Upgrades

AVTIS 1 was proven in the field at the Soufrière Hills Volcano, Montserrat, and Arenal, Costa Rica between 2004 and 2006, however there were practical limitations with the deployment of the system.

ArenalRadarSm1

AVTIS 1 at Arenal

Access to locations with close range lines of sight to the lava dome (1 to 2 km) was often restricted by weather conditions on Montserrat. Safe locations with 24 hour access were at much greater distances (6 to 7 km) and the associated reduction in signal-to-noise ratio required long term averaging (several hours) to produce data of useful quality.

AVTIS 2 will be a new transportable instrument capable of long range (>7km), rapid capture of high quality data from multiple locations. It will also incorporate new signal processing techniques that will allow for the capture of important rain parameters that could indicate correlation with volcanic activity, and also ability to measure Doppler signatures from falling rocks. This will allow for more information to be gathered about important eviromental factors that can potentially influence the stability of the volcano.

AVTIS 2 is still in the early stages of development, and thus no field data have been obtained. The results of AVTIS 2 will be uploaded here as the development matures, so keep checking back!

AVTIS 3 will be an evolution of AVTIS1 into a fully autonomous unit operating unattended for up to 30 days at a time from relatively short ranges (<2km) providing frequent data sets via wireless link.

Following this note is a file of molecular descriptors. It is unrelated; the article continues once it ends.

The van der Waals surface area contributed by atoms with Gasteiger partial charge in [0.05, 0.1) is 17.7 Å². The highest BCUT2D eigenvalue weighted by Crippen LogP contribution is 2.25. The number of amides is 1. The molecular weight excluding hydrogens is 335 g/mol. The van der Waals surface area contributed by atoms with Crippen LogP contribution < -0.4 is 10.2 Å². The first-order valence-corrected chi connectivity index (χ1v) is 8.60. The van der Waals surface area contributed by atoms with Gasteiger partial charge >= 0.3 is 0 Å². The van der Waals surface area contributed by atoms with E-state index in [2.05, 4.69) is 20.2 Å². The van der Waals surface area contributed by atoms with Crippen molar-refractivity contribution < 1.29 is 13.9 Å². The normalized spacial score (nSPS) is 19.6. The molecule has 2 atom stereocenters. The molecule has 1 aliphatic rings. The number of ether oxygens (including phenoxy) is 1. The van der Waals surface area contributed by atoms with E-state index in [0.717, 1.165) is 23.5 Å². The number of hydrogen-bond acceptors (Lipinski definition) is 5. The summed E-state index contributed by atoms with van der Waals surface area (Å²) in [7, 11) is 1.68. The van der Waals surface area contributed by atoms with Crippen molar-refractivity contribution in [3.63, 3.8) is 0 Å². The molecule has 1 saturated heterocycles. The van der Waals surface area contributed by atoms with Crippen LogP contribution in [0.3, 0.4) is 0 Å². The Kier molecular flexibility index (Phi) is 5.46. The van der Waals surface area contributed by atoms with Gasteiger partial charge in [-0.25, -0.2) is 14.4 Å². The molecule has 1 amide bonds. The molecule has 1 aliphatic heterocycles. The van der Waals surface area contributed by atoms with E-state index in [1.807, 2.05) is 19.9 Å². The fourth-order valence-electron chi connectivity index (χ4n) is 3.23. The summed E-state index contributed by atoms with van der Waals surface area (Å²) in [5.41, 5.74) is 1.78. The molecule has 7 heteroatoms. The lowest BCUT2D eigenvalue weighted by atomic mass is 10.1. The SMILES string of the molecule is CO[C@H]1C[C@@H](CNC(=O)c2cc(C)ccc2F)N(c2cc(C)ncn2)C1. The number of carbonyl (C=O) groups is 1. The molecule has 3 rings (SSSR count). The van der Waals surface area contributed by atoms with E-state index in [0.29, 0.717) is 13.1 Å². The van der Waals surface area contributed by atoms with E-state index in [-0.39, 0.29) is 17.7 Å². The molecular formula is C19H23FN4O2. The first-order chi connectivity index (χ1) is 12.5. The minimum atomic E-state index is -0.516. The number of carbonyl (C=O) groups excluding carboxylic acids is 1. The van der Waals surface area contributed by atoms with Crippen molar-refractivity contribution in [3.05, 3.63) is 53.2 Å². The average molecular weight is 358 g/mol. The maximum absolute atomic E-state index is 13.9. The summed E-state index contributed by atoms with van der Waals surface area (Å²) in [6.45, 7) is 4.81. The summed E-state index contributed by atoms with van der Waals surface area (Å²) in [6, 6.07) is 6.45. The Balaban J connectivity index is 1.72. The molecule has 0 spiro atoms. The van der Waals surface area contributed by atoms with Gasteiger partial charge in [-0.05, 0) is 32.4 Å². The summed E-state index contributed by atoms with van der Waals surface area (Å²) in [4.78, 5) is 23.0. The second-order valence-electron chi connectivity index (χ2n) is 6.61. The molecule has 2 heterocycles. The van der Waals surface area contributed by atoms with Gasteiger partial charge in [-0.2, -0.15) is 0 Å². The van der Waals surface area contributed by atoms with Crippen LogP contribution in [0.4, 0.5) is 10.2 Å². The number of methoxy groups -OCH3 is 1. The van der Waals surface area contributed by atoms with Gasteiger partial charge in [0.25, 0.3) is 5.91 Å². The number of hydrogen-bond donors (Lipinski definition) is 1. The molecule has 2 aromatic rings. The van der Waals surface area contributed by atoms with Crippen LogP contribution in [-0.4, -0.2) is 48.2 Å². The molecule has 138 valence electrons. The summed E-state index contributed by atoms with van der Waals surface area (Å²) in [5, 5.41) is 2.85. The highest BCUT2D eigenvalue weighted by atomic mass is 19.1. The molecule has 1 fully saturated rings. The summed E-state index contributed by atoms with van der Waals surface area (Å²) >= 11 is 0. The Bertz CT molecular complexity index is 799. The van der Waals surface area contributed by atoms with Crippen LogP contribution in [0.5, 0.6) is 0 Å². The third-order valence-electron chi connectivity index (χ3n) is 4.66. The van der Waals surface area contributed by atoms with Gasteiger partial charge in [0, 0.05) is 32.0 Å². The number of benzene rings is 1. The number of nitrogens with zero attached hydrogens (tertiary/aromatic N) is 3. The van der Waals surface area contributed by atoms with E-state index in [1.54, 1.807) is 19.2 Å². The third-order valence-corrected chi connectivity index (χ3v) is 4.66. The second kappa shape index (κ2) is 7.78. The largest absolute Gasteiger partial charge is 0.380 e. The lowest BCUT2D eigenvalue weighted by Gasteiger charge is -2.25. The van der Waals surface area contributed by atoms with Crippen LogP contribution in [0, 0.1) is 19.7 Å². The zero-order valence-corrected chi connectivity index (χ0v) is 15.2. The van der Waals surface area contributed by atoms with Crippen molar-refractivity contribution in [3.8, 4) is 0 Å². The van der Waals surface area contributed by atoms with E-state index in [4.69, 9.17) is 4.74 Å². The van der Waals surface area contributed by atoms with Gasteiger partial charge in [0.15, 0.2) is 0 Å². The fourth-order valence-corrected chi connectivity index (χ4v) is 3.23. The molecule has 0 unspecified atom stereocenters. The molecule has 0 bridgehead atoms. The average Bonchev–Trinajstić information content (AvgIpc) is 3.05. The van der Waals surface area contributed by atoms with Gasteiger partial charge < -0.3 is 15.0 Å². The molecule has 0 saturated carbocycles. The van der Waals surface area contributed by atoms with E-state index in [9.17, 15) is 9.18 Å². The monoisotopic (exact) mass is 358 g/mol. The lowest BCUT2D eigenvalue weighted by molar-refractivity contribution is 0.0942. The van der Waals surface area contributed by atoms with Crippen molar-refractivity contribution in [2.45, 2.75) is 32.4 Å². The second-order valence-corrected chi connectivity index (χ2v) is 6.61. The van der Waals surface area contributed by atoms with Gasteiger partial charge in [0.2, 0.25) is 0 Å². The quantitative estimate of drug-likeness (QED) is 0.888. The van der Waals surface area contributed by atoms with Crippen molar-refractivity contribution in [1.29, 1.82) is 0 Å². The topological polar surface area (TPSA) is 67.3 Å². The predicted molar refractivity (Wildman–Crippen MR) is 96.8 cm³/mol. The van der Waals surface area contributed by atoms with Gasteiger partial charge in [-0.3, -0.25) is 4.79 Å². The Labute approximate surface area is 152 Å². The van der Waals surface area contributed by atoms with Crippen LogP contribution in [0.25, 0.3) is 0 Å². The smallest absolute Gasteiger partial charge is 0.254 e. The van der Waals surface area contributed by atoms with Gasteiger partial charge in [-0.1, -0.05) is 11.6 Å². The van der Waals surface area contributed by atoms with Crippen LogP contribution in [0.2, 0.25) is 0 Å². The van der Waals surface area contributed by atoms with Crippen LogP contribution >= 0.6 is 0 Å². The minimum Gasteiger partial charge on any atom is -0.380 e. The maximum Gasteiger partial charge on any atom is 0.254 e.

Current Status

AVTIS 3 is still in the early stages of development, and thus no field data have been obtained. The results of AVTIS 3 will be uploaded here as the development matures, so keep checking back!

AVTIS 2 is still in the early stages of development, and thus no field data have been obtained. The results of AVTIS 2 will be uploaded here as the development matures, so keep checking back!

Upgraded Features – new signal processing techniques

Below is a brief outline of how the new signal processing techniques work and how they can be used to gather useful information;

  • Rain measurement –The ability to measure rain parameters such as rain rate will allow volconologists to determine a link between heavy rain and volcanic stability.
  • Doppler measurement –The ability to determine the velocity and direction of rockfall will allow deeper insight into shear lobe initiation and mass wasting from the dome to the talus. This will give more information that is required, but can not be obtained from measurement such as rockfall seismicity.

AVTIS 3 challenges

AVTIS 1 was controlled by a consumer laptop but its sampling card were an order of magnitude too slow to meet the faster requirements of the new AVTIS units. In addition, AVTIS 3 requires a system controller that processes, manages and stores data on-site, as well as commanding telemetry links and supervising power management. To this end, an embedded computer and multifunction data acquisition card will be integrated into the system power supply and control boxes. As AVTIS 3 will operate unattended on the crater rim at Montserrat for up to one month at a time it requires a stable autonomous power supply. This will be achieved using a combination of battery, solar and fuel cell technology. The radar head and gimbal will be enclosed inside a custom-designed radome, transparent to MMW radiation but robust to the harsh environment, all mounted on a dedicated monument. The controlling module, power supply and telemetry will be housed in a separate rugged enclosure. Since a 5 minute scan will typically produce ∼300MB of raw data, onboard processing (based on surface extraction algorithms developed with AVTIS 1) will reduce the output surface and image data sets to ∼30kB, suitable for transmission to the observatory via Wi-Fi telemetry link.